Because of the conflicting messages from providers of mobile payments, consumers are not yet sold on the possibility that they can use apps to replace their plastic cards.
"Shoppers are not convinced of the need or benefit of mobile; there's still some reluctance there," said Tom Neri, executive vice president of financial services at GfK, a market and consumer information provider. "It does seem that the industry getting on board and unifying and communicating consistently about the benefits is going to be required."
One of the reasons U.S. consumers are still hesitant to adopt mobile payments is because of the oversaturation of companies in the space all touting different benefits.
For example, said Neri, CVS and Rite Aid recently came out stating they wouldn't take Apple Pay, the newest NFC-based mobile payment system exclusively for iPhone users. In the process they shut off other NFC wallets, but they remain committed to the Merchant Customer Exchange's CurrentC wallet, which is still in testing. Merchant Customer Exchange, or MCX, is a retailer-backed group developing a QR code-based mobile wallet called CurrentC.
"Because of competition and protecting their own turf retailers want control of their customers that could be detrimental to the rolling out of mobile payments in a more substantial way," Neri said.
According to new research from GfK, U.S. consumers still lag far behind citizens of other countries in their use of mobile payments. In the past six months, 33% of U.S. shoppers reported making a mobile payment, both online and in-store. Of those surveyed, 76% said their last mobile payment was made online and 24% said their last was made in-store.
While the U.S. is catching up to the global average of 25% in-store mobile payments, the country lags behind many others, including Poland at 40% and Australia and Japan at 41%, according to the research.
Thirty-three percent of shoppers agree that paying with a mobile device is faster and 29% agree that having all their payment methods in one place on the mobile device is a major convenience. While these benefits have been talked about extensively, many industry experts are trying to shift the focus to mobile's enhanced security.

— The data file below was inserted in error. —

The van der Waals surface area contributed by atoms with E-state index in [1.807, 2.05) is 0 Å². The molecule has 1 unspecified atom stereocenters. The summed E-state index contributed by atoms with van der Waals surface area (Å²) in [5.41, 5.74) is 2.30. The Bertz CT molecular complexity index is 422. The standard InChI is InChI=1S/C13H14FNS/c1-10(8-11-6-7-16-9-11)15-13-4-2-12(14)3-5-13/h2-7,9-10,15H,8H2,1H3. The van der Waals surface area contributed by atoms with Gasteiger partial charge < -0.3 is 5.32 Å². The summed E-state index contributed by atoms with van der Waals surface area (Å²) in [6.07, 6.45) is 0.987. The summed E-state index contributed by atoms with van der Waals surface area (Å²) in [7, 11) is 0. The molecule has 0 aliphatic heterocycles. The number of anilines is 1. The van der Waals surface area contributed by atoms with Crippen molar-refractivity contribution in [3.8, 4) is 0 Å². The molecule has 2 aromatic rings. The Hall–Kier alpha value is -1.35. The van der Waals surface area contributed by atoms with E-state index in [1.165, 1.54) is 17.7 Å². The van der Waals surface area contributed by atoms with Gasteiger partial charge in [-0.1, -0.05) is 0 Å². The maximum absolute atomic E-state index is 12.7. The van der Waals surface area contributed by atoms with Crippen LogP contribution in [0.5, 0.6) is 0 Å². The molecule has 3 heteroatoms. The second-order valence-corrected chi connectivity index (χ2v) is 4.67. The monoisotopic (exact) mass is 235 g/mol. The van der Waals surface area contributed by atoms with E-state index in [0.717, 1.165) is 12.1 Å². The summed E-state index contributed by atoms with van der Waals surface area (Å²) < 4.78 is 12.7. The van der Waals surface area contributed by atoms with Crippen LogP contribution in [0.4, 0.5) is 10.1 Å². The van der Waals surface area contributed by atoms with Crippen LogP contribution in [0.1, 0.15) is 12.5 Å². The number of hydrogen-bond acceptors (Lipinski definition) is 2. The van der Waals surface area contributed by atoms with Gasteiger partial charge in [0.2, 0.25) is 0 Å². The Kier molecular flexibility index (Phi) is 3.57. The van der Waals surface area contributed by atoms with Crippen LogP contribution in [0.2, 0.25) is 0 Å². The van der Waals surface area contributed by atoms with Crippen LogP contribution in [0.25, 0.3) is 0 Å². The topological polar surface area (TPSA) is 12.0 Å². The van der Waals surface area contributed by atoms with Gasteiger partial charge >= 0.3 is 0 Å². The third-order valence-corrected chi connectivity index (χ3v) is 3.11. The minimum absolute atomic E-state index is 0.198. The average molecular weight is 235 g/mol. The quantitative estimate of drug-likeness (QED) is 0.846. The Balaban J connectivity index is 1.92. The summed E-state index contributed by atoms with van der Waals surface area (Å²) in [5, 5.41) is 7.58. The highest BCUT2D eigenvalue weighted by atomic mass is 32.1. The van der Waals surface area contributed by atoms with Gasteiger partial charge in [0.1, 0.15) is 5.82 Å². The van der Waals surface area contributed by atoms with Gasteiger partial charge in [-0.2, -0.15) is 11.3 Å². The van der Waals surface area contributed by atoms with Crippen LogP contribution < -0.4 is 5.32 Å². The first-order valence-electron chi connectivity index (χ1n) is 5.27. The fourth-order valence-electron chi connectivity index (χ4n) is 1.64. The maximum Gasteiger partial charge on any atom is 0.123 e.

Apple pushed the security conversation forward with its launch of Apple Pay, which not only uses Touch ID fingerprint biometrics for authentication but also uses tokenization on the back end, replicating consumer card credentials and assigning each account a randomly generated number in the cloud.
But not everyone is convinced of Apple Pay's benefits. Banks and merchants have been discussing how the Apple brand might distract consumers from their own brands, while Apple takes a piece of banks' interchange revenue.
Consumers' fears about mobile payment security have also been a roadblock for adoption, with 57% of shoppers surveyed by GfK saying they were worried about the safety of their personal information.
Millennials will be the main driven of mobile payment adoption, Neri said, and within the younger demographics, this worry is subsiding. Within Gen Z (under 18), 38% and within Gen Y (ages 18-34), 34% think mobile payments are more secure than other payments methods. Forty-eight percent of Gen Z and 33% of Gen Y think their mobile payments are 100% secure.
But Gen Yers, 67% are concerned about their personal information when making a mobile payment.
And the older millennial generation, Gen X, encompassing consumers aged 35-55, seem to care more about security and in turn are more hesitant to use a mobile device to pay. "There's still a lot of spend to capture within Gen X," Neri said.
Most consumers are using their mobile devices to pay only once a month or less, even in countries where mobile payments are much more ubiquitous. In North America, 57% of shoppers said they use their mobile device once a month or less. In Western Europe that number was 58% and in Asia Pacific and Asia Central, 43% of shoppers use their mobile device once a month or less for payment.